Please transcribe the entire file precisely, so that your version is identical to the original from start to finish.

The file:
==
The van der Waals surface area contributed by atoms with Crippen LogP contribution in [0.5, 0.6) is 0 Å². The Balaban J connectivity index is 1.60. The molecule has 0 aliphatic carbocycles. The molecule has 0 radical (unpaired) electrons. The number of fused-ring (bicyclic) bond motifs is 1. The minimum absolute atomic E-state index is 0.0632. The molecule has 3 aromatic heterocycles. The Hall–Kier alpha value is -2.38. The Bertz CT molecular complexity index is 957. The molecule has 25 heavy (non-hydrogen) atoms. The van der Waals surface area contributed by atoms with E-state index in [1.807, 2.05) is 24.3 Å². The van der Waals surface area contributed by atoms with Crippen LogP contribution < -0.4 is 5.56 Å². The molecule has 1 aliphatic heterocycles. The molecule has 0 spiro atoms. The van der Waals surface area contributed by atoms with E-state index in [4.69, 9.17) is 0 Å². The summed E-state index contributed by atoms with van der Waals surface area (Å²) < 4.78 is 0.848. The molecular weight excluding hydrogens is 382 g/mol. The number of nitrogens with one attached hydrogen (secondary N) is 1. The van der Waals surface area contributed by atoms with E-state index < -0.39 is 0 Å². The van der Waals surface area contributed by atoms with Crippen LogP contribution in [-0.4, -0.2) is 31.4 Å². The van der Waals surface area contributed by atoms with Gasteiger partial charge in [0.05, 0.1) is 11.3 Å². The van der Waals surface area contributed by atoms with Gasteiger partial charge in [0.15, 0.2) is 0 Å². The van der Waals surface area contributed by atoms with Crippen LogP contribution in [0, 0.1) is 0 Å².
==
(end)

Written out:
The van der Waals surface area contributed by atoms with Crippen LogP contribution in [0.5, 0.6) is 0 Å². The Balaban J connectivity index is 1.60. The molecule has 0 aliphatic carbocycles. The molecule has 0 radical (unpaired) electrons. The number of fused-ring (bicyclic) bond motifs is 1. The minimum absolute atomic E-state index is 0.0632. The molecule has 3 aromatic heterocycles. The Hall–Kier alpha value is -2.38. The Bertz CT molecular complexity index is 957. The molecule has 25 heavy (non-hydrogen) atoms. The van der Waals surface area contributed by atoms with E-state index in [1.807, 2.05) is 24.3 Å². The van der Waals surface area contributed by atoms with Crippen LogP contribution < -0.4 is 5.56 Å². The molecule has 1 aliphatic heterocycles. The molecule has 0 spiro atoms. The van der Waals surface area contributed by atoms with E-state index in [4.69, 9.17) is 0 Å². The summed E-state index contributed by atoms with van der Waals surface area (Å²) < 4.78 is 0.848. The molecular weight excluding hydrogens is 382 g/mol. The number of nitrogens with one attached hydrogen (secondary N) is 1. The van der Waals surface area contributed by atoms with E-state index < -0.39 is 0 Å². The van der Waals surface area contributed by atoms with Crippen LogP contribution in [-0.4, -0.2) is 31.4 Å². The van der Waals surface area contributed by atoms with Gasteiger partial charge in [0.05, 0.1) is 11.3 Å². The van der Waals surface area contributed by atoms with Gasteiger partial charge in [0.15, 0.2) is 0 Å². The van der Waals surface area contributed by atoms with Crippen LogP contribution in [0, 0.1) is 0 Å².